These turnips are made especially savory with the umami flavors of aged balsamic vinegar. I love the ones in the picture because they’re pink and beautiful, but obviously any turnips you have will work perfectly fine.
This full meal looks super fancy, but it isn’t, actually—at least it’s not fancy to make! In half an hour, you can have this perfectly roasted trout with garlic and braised turnips, seasoned with salt and ground pepper. Don’t forget the chard! We can’t forget the greens that complete this meal.
This Irish breakfast includes boxty, an Irish pancake that’s usually made with potatoes, but is perfect and paleo with turnips in this recipe. Banger sausages and bacon (rashers) along with eggs are the perfect side dishes for this breakfast.
These vegetables cook up their own sticky glaze with vegetable stock (or homemade stock of any kind—bone broth would work), butter, and a touch of sweetener (use coconut sugar instead of brown sugar). Red onion adds a touch of spice to this dish to balance out the flavors.
As long as you make sure your harissa sauce is paleo (or make your own), this is the perfect spicy dish to get yourself excited about root vegetables like the humble turnip. Combine them with other favorites like carrots and sweet potatoes, and roast to your heart’s content.
These turnips get an extra-special makeover with pancetta, red onion, crushed red pepper flakes, chicken broth, and their own perfect greens. If you bought turnips without the greens on them, you can substitute any tender green like spinach or mustard greens.
These little buddies are mild and sweet in flavor, and this wonderful dish is packed with spicy, sweet, and umami flavors from the dried shrimp, garlic, key limes, honey, and sesame oil. In place of the soy sauce, use coconut aminos to make this recipe paleo.
This mash is so simple, I can hardly call it a recipe! Equal parts carrots and turnips, the vegetables are simmered until soft, and then mashed with butter and nutmeg. The butter is technically optional, but I highly recommend it, as it adds a ton of flavor and healthy fats to this dish.
With their crispy, golden brown edges and garlic seasoning, these look and sound so good I could reach right through my computer screen for a handful. But we all know it doesn’t work that way. So I’ll have to make up a batch with avocado oil and fresh turnips.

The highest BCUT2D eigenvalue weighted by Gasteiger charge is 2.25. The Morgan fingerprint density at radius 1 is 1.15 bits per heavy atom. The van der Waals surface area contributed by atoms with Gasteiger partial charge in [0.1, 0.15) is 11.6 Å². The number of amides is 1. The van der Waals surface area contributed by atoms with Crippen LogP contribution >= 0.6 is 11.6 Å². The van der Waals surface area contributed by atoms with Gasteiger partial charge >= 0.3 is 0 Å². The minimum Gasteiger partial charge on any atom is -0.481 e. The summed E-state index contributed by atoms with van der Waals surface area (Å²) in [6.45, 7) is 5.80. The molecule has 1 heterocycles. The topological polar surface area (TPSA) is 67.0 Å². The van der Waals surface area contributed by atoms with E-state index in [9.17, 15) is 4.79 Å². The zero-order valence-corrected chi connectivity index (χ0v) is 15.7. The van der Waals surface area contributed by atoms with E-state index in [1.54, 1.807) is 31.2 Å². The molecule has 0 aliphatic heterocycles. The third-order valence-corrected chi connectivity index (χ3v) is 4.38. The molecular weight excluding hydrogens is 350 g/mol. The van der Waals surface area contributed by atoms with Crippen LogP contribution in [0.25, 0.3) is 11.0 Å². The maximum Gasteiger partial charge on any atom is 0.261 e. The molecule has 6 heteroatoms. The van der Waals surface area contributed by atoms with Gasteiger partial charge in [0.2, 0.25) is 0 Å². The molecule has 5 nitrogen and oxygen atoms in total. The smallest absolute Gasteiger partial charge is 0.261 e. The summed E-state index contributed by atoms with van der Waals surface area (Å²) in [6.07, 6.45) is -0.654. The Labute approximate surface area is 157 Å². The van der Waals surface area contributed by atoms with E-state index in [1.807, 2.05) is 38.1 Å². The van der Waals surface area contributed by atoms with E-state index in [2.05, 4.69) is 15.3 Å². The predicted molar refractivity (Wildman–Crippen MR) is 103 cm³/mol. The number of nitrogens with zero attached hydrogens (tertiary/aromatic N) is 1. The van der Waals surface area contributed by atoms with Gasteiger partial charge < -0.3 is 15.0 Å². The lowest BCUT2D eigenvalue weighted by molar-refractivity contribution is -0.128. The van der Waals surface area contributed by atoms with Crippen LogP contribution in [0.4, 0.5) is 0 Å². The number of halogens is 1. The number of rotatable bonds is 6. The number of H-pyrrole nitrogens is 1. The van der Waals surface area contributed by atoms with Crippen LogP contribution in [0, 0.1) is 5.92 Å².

Here’s another twist on a carrots and turnips mash. This one uses coconut milk, ghee, and sage for healthy fats and herbal flavors. Sea salt and pepper to taste add the finishing touches, and this is the perfect fall side dish with autumn flavors and seasonal vegetables.
Rule: When something has “butter sauce” in the title, you have to make it. And then you have to invite me over. Okay? Okay. This fantastic meal is easier to make than it sounds, and has simple, whole ingredients, like green bell pepper, broth, butter, and fresh herbs.
And here is the bacon-free variety. These turnips are coated with salt, black pepper, paprika, garlic, and parsley, and baked until golden brown. Coconut or olive oil both work well, though coconut oil is my preference when it comes to things baked at high temperatures.
This hearty soup is suitable for the autoimmune protocol diet (AIP) as well as paleo. It’s rich and nourishing with bone broth, onion, sweet potato, turnips, parsnips, turmeric, and other delicious vegetables and seasonings, as well as cubed beef.
This perfectly roasted chicken makes a full meal with the vegetables done on the same pan. One-dish dinner. Perfect! You can use jarred artichoke hearts instead of frozen, if that’s what’s available to you. The oregano really makes these flavors, if you ask me.
The colors and textures in this frittata are unbelievable, as is the blend of flavors with ingredients like coconut milk, sundried tomatoes, garlic, turnips, broccoli, and walnuts. Fresh herbs like dill and parsley add complexity to the flavors.
Turnip greens are nutritious, and can be cooked right alongside the roots if you like. This dish is a simple way to cook the greens along with the turnips, seasoned with onion, garlic, and a healthy dose of butter or bacon fat—both choices would be delicious.
This lovely dish is full of holiday flavors from the fresh simmered cranberries, cloves, and sage. The combination of textures with turnips, daikon radishes, and spaghetti squash is unique and tasty, and the bacon adds the perfect flavor of, well, bacon. I know you get me.
This is a one-dish meal that cooks up in your slow cooker. Great for summer, as you don’t have to heat up the house with the oven. Great for winter, since it’s warm and filling. Great for any time, because slow cookers do all the work for you, and this recipe with turnips and broccoli is fantastic.
(Make this next: 7 Comforting Mashed Cauliflower Recipes)
Want more Paleo recipes? Take a look at the Paleo Grubs Book. With 470+ easy-to-prepare Paleo recipes in 17 comprehensive categories it is the only Paleo book you will ever need.